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Last updated date: 01st Dec 2023
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Why can’t we see air?

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Hint: The air we breathe is made up of a variety of gases and microscopic dust particles. It is the clear gas that all living beings breathe and live in. Nitrogen, oxygen, which is the life-sustaining material for animals and humans, carbon dioxide, water vapour, and trace quantities of other elements make up the atmosphere (argon, neon, etc.).

Complete answer:
Light is needed for us to see an item. Some colours will be absorbed by an object after it has been struck by light, and others will be mirrored. The colours displayed by the item move to your eyeball, where the brain interprets them.
Since our eyes can only see a small portion of the colour spectrum, all we see must be reflecting light that falls within that range. It points out that the colours that can be reflected by air do not fall within that visible spectrum. Our field of view would be continually disrupted by the air in front of us if humans were capable of seeing such specific reflections.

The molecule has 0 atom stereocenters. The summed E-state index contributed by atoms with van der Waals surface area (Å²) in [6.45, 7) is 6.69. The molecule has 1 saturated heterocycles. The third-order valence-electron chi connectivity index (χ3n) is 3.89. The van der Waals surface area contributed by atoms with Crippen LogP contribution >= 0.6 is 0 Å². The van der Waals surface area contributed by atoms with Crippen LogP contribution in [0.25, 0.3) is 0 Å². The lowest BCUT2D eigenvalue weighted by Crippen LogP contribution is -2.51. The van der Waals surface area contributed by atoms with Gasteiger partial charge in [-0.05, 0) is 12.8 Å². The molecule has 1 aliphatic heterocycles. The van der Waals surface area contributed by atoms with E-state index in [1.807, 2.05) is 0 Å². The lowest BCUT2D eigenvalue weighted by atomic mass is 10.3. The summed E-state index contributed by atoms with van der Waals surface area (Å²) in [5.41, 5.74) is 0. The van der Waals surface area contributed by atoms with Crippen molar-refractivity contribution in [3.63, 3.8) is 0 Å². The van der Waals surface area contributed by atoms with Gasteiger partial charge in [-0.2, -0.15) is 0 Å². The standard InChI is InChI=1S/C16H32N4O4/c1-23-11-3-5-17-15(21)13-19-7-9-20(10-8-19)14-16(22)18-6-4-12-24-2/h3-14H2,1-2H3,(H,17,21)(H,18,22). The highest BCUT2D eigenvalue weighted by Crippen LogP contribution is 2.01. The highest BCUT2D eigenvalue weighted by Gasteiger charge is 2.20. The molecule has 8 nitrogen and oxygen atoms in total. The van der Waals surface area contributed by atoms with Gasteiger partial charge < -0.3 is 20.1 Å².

Every day would be like living in the centre of a massive cloud; slight variations of colour would be apparent, but we wouldn't be able to see clearly due to the cloud.

Since we have developed retinas that are open to the same wavelengths of light that travel into it unobstructed, air is invisible to our eyes; otherwise, we wouldn't be able to see anything at all. This isn't a coincidence; rather, it's a product of how the human eye has developed through time to guarantee that our vision isn't blurry by default.
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